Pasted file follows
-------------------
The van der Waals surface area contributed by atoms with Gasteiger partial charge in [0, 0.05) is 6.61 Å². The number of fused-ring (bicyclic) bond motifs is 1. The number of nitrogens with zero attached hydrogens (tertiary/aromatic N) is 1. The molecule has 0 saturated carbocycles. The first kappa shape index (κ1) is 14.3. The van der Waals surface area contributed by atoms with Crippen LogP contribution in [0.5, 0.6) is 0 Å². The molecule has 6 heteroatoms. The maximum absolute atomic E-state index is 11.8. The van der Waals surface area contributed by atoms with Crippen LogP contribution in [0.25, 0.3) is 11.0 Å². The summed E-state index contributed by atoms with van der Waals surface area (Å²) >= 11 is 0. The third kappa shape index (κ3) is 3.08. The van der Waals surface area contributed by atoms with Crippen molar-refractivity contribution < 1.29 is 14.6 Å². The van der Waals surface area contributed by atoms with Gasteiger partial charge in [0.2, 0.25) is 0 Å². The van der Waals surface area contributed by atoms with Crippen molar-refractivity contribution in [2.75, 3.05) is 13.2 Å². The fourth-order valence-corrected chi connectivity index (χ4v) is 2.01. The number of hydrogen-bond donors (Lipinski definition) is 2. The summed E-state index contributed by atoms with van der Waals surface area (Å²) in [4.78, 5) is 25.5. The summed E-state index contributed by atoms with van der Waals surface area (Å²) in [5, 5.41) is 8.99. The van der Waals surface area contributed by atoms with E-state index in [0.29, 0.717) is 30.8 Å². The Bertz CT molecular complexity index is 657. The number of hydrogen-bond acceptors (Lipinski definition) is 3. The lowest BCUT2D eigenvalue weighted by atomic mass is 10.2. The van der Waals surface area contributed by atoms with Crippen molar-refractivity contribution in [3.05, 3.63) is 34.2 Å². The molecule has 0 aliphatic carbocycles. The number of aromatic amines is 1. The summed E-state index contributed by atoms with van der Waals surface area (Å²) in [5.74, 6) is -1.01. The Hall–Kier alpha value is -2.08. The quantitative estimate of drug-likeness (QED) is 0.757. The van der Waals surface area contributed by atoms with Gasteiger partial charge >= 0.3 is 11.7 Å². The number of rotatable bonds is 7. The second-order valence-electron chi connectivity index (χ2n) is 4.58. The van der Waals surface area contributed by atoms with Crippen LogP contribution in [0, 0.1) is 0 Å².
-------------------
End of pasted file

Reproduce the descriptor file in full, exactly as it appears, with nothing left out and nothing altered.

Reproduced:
The van der Waals surface area contributed by atoms with Gasteiger partial charge in [0, 0.05) is 6.61 Å². The number of fused-ring (bicyclic) bond motifs is 1. The number of nitrogens with zero attached hydrogens (tertiary/aromatic N) is 1. The molecule has 0 saturated carbocycles. The first kappa shape index (κ1) is 14.3. The van der Waals surface area contributed by atoms with Crippen LogP contribution in [0.5, 0.6) is 0 Å². The molecule has 6 heteroatoms. The maximum absolute atomic E-state index is 11.8. The van der Waals surface area contributed by atoms with Crippen LogP contribution in [0.25, 0.3) is 11.0 Å². The summed E-state index contributed by atoms with van der Waals surface area (Å²) >= 11 is 0. The third kappa shape index (κ3) is 3.08. The van der Waals surface area contributed by atoms with Crippen molar-refractivity contribution < 1.29 is 14.6 Å². The van der Waals surface area contributed by atoms with Gasteiger partial charge in [0.2, 0.25) is 0 Å². The van der Waals surface area contributed by atoms with Crippen molar-refractivity contribution in [2.75, 3.05) is 13.2 Å². The fourth-order valence-corrected chi connectivity index (χ4v) is 2.01. The number of hydrogen-bond donors (Lipinski definition) is 2. The summed E-state index contributed by atoms with van der Waals surface area (Å²) in [4.78, 5) is 25.5. The summed E-state index contributed by atoms with van der Waals surface area (Å²) in [5, 5.41) is 8.99. The van der Waals surface area contributed by atoms with E-state index in [0.29, 0.717) is 30.8 Å². The Bertz CT molecular complexity index is 657. The number of hydrogen-bond acceptors (Lipinski definition) is 3. The lowest BCUT2D eigenvalue weighted by atomic mass is 10.2. The van der Waals surface area contributed by atoms with Crippen molar-refractivity contribution in [3.05, 3.63) is 34.2 Å². The molecule has 0 aliphatic carbocycles. The number of aromatic amines is 1. The summed E-state index contributed by atoms with van der Waals surface area (Å²) in [5.74, 6) is -1.01. The Hall–Kier alpha value is -2.08. The quantitative estimate of drug-likeness (QED) is 0.757. The van der Waals surface area contributed by atoms with Gasteiger partial charge >= 0.3 is 11.7 Å². The number of rotatable bonds is 7. The second-order valence-electron chi connectivity index (χ2n) is 4.58. The van der Waals surface area contributed by atoms with Crippen LogP contribution in [0, 0.1) is 0 Å².